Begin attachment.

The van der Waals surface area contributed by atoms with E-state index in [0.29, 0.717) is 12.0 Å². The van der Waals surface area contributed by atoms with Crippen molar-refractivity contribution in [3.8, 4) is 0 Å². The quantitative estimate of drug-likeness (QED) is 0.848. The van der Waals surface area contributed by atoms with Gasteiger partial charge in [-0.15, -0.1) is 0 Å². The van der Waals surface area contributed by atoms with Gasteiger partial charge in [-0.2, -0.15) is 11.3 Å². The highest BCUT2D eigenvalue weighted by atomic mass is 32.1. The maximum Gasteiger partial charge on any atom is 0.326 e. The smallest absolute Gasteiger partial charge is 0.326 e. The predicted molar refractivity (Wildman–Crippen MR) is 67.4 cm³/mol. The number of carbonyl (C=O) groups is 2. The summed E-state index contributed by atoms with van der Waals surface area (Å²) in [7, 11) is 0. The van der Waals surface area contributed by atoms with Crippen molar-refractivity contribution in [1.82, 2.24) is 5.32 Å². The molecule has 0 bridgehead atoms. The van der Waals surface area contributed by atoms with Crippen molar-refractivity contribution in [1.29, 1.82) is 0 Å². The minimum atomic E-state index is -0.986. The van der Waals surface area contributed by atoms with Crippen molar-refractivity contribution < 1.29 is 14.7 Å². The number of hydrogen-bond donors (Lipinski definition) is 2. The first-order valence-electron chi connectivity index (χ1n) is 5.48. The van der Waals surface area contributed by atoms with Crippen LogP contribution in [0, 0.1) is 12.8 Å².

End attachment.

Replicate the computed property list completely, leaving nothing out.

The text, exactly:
The van der Waals surface area contributed by atoms with E-state index in [0.29, 0.717) is 12.0 Å². The van der Waals surface area contributed by atoms with Crippen molar-refractivity contribution in [3.8, 4) is 0 Å². The quantitative estimate of drug-likeness (QED) is 0.848. The van der Waals surface area contributed by atoms with Gasteiger partial charge in [-0.15, -0.1) is 0 Å². The van der Waals surface area contributed by atoms with Gasteiger partial charge in [-0.2, -0.15) is 11.3 Å². The highest BCUT2D eigenvalue weighted by atomic mass is 32.1. The maximum Gasteiger partial charge on any atom is 0.326 e. The smallest absolute Gasteiger partial charge is 0.326 e. The predicted molar refractivity (Wildman–Crippen MR) is 67.4 cm³/mol. The number of carbonyl (C=O) groups is 2. The summed E-state index contributed by atoms with van der Waals surface area (Å²) in [7, 11) is 0. The van der Waals surface area contributed by atoms with Crippen molar-refractivity contribution in [1.82, 2.24) is 5.32 Å². The molecule has 0 bridgehead atoms. The van der Waals surface area contributed by atoms with Crippen molar-refractivity contribution in [1.29, 1.82) is 0 Å². The minimum atomic E-state index is -0.986. The van der Waals surface area contributed by atoms with Crippen molar-refractivity contribution < 1.29 is 14.7 Å². The number of hydrogen-bond donors (Lipinski definition) is 2. The first-order valence-electron chi connectivity index (χ1n) is 5.48. The van der Waals surface area contributed by atoms with Crippen LogP contribution in [0, 0.1) is 12.8 Å².